The rest and I braked and started for the right side alley, falling in the middle of the running group. The sound of teargas canisters being fired inherited the air and calm of wind amplified it more.
A sudden realization hit me when I noticed how the running group had only 7 people now. And I was the third one.
We made our way between parked cars and tuk tuks in the alley, running, panting… I was scared.”
Ahmed pauses at this word. He swallows painfully, lightly gazing at the table. He swallows again. He continues,
” I knew that I was done for when the first from us made it beyond the alley and abruptly toppled over and rolled a few times, stopping just enough for us to see his torso. He let out agony as he tried to nurse his rib. Then a military grade boot swung for his back and was joined with a few more. A hand pointed in our direction repeatedly and my heart sunk.
I slowed down and all the adrenaline was now replaced with anxiety. I felt my body giving up on me. There was this Probox that was parked infront of a canter next to a fenced construction site.
I came to a defeated stop and slid under the saloon car lying still on my tummy, not minding the dirt that highlighted my sweaty arms. I struggle to catch my breath swallowing gulps of saliva, as I worked to make my panting quieter so no one would hear.
3 boys sped past the car and I watched their feet heading for the exit. They suddenly stop and turn back. 4 police boots now chase after them with speed.
The boys run and then slow down infront of the Probox. My heart is now beating outside my chest. They then jump for the construction gate and disappear over the other side.
‘Kamata hio!’ A rugged voice immediately exclaims from the start of the alley accompanied by accelerating feet. I turn to look and see a boy come round the front of the car and tries for the gate. The fastest from the 4 police men grab him and throw him down.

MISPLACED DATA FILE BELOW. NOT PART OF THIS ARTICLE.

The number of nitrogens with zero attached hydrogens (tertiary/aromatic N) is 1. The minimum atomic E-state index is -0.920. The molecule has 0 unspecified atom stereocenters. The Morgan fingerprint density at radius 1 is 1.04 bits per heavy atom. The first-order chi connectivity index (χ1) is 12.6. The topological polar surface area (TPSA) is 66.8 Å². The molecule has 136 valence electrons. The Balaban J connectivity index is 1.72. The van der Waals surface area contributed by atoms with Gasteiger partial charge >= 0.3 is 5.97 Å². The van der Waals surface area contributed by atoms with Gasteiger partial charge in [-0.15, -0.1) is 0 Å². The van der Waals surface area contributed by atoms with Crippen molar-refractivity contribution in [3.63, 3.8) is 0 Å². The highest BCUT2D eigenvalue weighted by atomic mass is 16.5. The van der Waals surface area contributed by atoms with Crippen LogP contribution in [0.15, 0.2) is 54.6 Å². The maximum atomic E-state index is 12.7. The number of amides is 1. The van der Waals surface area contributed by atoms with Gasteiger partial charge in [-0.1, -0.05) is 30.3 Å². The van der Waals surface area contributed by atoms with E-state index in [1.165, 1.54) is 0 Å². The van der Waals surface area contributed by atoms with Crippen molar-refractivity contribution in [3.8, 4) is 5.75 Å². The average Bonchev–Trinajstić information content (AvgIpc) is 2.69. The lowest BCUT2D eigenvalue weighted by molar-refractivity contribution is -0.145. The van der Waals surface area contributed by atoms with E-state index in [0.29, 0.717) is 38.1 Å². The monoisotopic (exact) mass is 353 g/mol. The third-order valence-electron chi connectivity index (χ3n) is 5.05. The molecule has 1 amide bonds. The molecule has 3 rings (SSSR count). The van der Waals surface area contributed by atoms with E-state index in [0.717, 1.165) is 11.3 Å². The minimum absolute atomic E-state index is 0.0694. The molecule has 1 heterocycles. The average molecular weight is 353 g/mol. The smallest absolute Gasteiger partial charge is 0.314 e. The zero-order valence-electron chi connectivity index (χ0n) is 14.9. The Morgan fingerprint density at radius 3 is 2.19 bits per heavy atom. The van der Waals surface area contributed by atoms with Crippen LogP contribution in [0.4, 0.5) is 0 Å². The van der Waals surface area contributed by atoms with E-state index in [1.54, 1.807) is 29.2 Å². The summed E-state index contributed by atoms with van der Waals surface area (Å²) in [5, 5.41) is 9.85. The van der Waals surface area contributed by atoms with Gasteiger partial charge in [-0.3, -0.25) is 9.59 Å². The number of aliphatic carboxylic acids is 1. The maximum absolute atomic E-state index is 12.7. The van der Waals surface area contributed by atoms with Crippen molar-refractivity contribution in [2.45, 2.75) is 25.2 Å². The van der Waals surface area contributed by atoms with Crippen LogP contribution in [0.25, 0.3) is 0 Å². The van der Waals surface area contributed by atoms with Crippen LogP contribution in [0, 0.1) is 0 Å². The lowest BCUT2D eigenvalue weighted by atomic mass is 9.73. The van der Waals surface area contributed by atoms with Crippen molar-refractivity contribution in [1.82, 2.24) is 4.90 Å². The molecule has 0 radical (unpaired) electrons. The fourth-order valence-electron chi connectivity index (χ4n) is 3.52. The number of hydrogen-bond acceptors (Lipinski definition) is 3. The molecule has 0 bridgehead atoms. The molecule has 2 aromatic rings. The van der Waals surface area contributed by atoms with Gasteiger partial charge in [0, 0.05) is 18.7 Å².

He cries for mercy…”
Ahmed stops again. He clears his throat and swallows a couple more.
” I still remember the sound of the batons and the metal plate boots hitting his bones as if it were just mere hours ago.
‘Nyinyi ndo mnataka kuharibu usalama sio?’ the raggedy voice threatened as it’s baton hit the boy in emphasis after each word.
The boy lied there, helpless. And I beside him, scared like a little girl.”
“You were afraid, Ahmed. There’s nothing you could have done to help them” she interrupted.
“I should have tried… And you know what the worst part of it all was?
After they were done, they rolled him on his chest to arrest him and our eyes met. He looked at me, eyes red shot from tears, from pain, and he looked at me. Deep into my soul as they tightened the hand cuffs on his back.”
Ahmed stares on the table, tears rolling from his thinking eyes. He continues with a tone such that if the attendants were to hear him, they wouldn’t have known he was tearing unless they looked at his face.
“I shook my head, pleading with him as tears rolled down my face as they roll down now. I was drooling from the fear, the butterflies in my stomach turned carnival.
Then the raggedy voice interrupted, ‘Unaangalia nini? Eeh? What are you looking at under here,’ it asked as a pair of boots start to walk towards the car.
Suddenly a loud crush came from the car and a stone fell on the ground with some glass. The raggedy voice let out a girly shriek. Everyone exploded in laughter.” Ahmed smiled briefly.
“He was like, ‘wanataka kunimaliza, eeh?’ and laughed along as they lifted up the boy and dragged him back wherever they were taking him.
I laid under there for so long. Very still. Until all I heard was my heart, still in hype. My eyes were itchy from the gas, my mind exhausted from paranoia and all I my nose could smell was oil.
I thought about home, what everyone would say of me when I didn’t show up…I thought about the boy, about who I was as a person, what I’ve achieved.
I thought about alot of things, and I closed my eyes as they bled water. And before I knew it, I was asleep.
I woke up to the distant sound of someone calling me, ‘Khui…bro…khui!’ and I felt someone holding my arm. I jumped up from my slumber startled and hit my head on the axle of the car so hard I opened it.